Concerned citizen and Bwog Arts Editor Henry Litwhiler explores the good and the dreadful in Miller Theatre’s opening night.
Madness came to us last night. We anticipated it with a cheerful reserve, with the expectation of something quirky, imaginative, and unconventionally euphonic. And why should we have approached it any differently? What indication was there that could’ve warned someone unfamiliar with the work of Simon Steen-Andersen that the night would descend to become such an exercise in audiovisual masochism?
The promotional video put out by the Miller Theatre presents the man as a musical Rube Goldberg, a highbrow STOMP, with just a touch of dismal Scandinavia. Other advertisements for the show, which marked the opening of the Miller Theatre’s 2015-16 season, bill Steen-Andersen as a synesthete, a blender of sight and sound. I, tragically, imagined these two prongs to be of beauty; I learned only too late that they were to be of pain.
Indeed, I was warned before the performance to “buckle up.” A better formulation may have been “tie yourself to the mast.” For there was no risk that the metaphorical ride of the performance would toss me with its turbulence; there was, however, every chance that I would toss myself, sweaty and upset, out of the theatre, into the street, and onto the steps of the nearest church.
Yet I struggle even now to decide which aspects disturbed me most and, perhaps more inexplicably, which kept me in my seat.
Emotionally speaking, Steen-Andersen’s “Obstruction Studies Nos. 1-3” probably hit me hardest. All three of these Studies-in-video-form feature the otherwise delightful JACK Quartet performing Schumann’s String Quartet No. 3. In the first, the performers are made to play with partly-full milk jugs attached to their wrists, to more visual than audible effect. In the second, they are deafened by white noise played through headsets, causing them to drift apart like an elementary school ensemble. In the third, their bows are wrapped sporadically with masking tape, turning each note into a rough, shrill shadow of itself. None but the last is actually offensive to listen to, but in each there is a lazy, uncreative, and artless desecration.
Still, these at times felt preferable to nearly all of the other works performed last night. The “Obstruction Studies” are in poor taste and seem at times to mock the audience, but any visceral revulsion they bring up is manageable. The other works, so homogeneously bad as to warrant neither naming nor differentiation, might find a more receptive audience at DARPA than in musical venues. For one seemingly eternal stretch, I found myself covering my eyes and hunching over a bit as irregular strobing and horribly distorted noise drilled into my skull. Only morbid curiosity and the social inconvenience of asking my row-mates to move out of my way kept me from giving in to my instinct to flee.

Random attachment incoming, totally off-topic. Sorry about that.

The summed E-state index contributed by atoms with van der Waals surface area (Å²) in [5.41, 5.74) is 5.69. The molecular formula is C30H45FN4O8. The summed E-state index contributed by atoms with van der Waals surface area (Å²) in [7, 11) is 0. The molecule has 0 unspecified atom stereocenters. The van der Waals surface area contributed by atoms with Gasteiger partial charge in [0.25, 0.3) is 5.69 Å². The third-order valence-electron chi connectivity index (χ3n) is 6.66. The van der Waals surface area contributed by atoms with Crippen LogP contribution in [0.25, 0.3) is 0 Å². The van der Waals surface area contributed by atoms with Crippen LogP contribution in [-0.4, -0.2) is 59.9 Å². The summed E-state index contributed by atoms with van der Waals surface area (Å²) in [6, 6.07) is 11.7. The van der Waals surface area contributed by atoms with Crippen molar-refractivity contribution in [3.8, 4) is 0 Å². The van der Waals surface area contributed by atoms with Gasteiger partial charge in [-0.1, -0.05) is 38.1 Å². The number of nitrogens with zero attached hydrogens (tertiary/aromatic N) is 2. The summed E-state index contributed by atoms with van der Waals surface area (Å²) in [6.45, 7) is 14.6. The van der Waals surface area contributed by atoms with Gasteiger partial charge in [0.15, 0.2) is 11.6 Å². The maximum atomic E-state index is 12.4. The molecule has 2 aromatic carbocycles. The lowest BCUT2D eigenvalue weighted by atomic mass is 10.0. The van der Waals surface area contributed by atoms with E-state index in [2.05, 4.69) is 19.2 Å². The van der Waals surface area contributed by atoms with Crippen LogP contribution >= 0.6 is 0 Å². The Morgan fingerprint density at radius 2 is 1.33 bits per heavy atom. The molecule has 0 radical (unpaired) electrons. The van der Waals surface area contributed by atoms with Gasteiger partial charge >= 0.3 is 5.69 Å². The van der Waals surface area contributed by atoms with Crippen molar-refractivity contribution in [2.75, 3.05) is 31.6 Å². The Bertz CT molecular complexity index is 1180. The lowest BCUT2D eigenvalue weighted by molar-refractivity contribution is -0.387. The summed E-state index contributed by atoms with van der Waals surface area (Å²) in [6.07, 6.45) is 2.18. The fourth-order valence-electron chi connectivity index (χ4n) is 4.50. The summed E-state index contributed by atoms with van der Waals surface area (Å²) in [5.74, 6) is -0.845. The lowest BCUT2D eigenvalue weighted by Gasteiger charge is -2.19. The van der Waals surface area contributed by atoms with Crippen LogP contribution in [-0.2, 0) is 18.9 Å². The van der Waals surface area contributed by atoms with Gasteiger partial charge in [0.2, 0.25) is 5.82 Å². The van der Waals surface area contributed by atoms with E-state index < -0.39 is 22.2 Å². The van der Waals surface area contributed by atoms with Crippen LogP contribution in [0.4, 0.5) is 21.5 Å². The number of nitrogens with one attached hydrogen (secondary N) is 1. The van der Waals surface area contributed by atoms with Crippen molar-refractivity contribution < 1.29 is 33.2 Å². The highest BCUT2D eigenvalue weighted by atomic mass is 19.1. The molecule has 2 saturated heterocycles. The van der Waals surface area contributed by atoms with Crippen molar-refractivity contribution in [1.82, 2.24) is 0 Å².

Others were either less curious or more shameless. I saw at least a dozen people leave during a particularly tedious stretch of distorted monotony, which at times featured close-up black and white video of Steen-Andersen’s eye slowly closing. I longed to join them.
For there are musical works that I would, with ample pretense, call “difficult listens”: works that do not present anything close to their full artistic worth to the passive listener. The majority of last night’s performance may have plausibly fit into this category, but the more salient label here is “difficult hears.” It wasn’t just difficult to extract artistic value from the pieces performed by the JACK Quartet; it was physically difficult to be within earshot of them.
So why, then, did I endure? It must have been the strength of the opening video, Run Time Error, which, though ill-titled, lives up to the promise of the promo and represents a case of excellent judgment by the Miller Theatre. In it, Steen-Andersen glides through the recesses of the Miller Theatre itself, brandishing his microphone like a Geiger counter as he captures the sounds of his bizarre found-object creations. He also wordlessly directs a solemn, almost dehumanized JACK Quartet to serve as mere extensions of the theatre around him, itself already so pregnant with sound.
To all of this, Steen-Andersen brings a sense of omnipotence. He shows himself capable of effortlessly extracting the sounds he wants from fans, straws, and film reels; and of doing the same with his human-operated instruments. As if this weren’t enough, he also controls the way the audience perceives the now-past physical performance by speeding up and slowing down the film and replaying clips to produce interesting rhythms. In the moment and for some time afterwards, I was thoroughly charmed by the finesse of Steen-Andersen’s creation.
I now resent this experience. It lulled me into a pleasant state, but also a helpless one. I allowed myself to be drawn in by Steen-Andersen’s stern whimsy, and I paid the price for it over the next hour as his work became less constructive and more uncomfortable. In the back of my mind, there was always the hope, the expectation, that there would be a great resolution to the discordant mess on stage. It never came.
So, should you ever find yourself in a position to experience the works of Simon Steen-Andersen not entitled Run Time Error, I suggest that you politely decline and instead spend an evening with the music of Robert Schumann, whose String Quartet No. 3 is best enjoyed unobstructed.
Unwitting accomplices via The Miller Theatre